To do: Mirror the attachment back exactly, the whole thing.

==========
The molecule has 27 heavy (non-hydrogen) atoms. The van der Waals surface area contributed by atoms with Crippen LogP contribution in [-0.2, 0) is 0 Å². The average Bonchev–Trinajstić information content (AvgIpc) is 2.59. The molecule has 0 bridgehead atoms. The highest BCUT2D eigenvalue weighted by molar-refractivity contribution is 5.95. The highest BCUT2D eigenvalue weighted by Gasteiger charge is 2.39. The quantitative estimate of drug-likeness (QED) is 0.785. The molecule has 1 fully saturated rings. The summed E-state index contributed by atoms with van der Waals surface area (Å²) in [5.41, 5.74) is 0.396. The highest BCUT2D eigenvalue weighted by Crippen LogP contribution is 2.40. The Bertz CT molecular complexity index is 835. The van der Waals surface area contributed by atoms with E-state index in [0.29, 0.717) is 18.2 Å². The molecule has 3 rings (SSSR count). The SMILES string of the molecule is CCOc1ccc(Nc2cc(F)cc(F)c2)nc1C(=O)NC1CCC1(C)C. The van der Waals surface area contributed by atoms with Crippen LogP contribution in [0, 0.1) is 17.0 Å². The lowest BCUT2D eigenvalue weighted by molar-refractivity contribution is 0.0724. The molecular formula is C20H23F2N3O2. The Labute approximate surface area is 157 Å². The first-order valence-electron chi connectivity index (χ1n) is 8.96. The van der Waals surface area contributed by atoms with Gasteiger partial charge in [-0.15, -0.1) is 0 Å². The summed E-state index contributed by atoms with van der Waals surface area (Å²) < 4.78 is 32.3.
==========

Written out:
The molecule has 27 heavy (non-hydrogen) atoms. The van der Waals surface area contributed by atoms with Crippen LogP contribution in [-0.2, 0) is 0 Å². The average Bonchev–Trinajstić information content (AvgIpc) is 2.59. The molecule has 0 bridgehead atoms. The highest BCUT2D eigenvalue weighted by molar-refractivity contribution is 5.95. The highest BCUT2D eigenvalue weighted by Gasteiger charge is 2.39. The quantitative estimate of drug-likeness (QED) is 0.785. The molecule has 1 fully saturated rings. The summed E-state index contributed by atoms with van der Waals surface area (Å²) in [5.41, 5.74) is 0.396. The highest BCUT2D eigenvalue weighted by Crippen LogP contribution is 2.40. The Bertz CT molecular complexity index is 835. The van der Waals surface area contributed by atoms with E-state index in [0.29, 0.717) is 18.2 Å². The molecule has 3 rings (SSSR count). The SMILES string of the molecule is CCOc1ccc(Nc2cc(F)cc(F)c2)nc1C(=O)NC1CCC1(C)C. The van der Waals surface area contributed by atoms with Crippen LogP contribution in [0, 0.1) is 17.0 Å². The lowest BCUT2D eigenvalue weighted by molar-refractivity contribution is 0.0724. The molecular formula is C20H23F2N3O2. The Labute approximate surface area is 157 Å². The first-order valence-electron chi connectivity index (χ1n) is 8.96. The van der Waals surface area contributed by atoms with Gasteiger partial charge in [-0.15, -0.1) is 0 Å². The summed E-state index contributed by atoms with van der Waals surface area (Å²) < 4.78 is 32.3.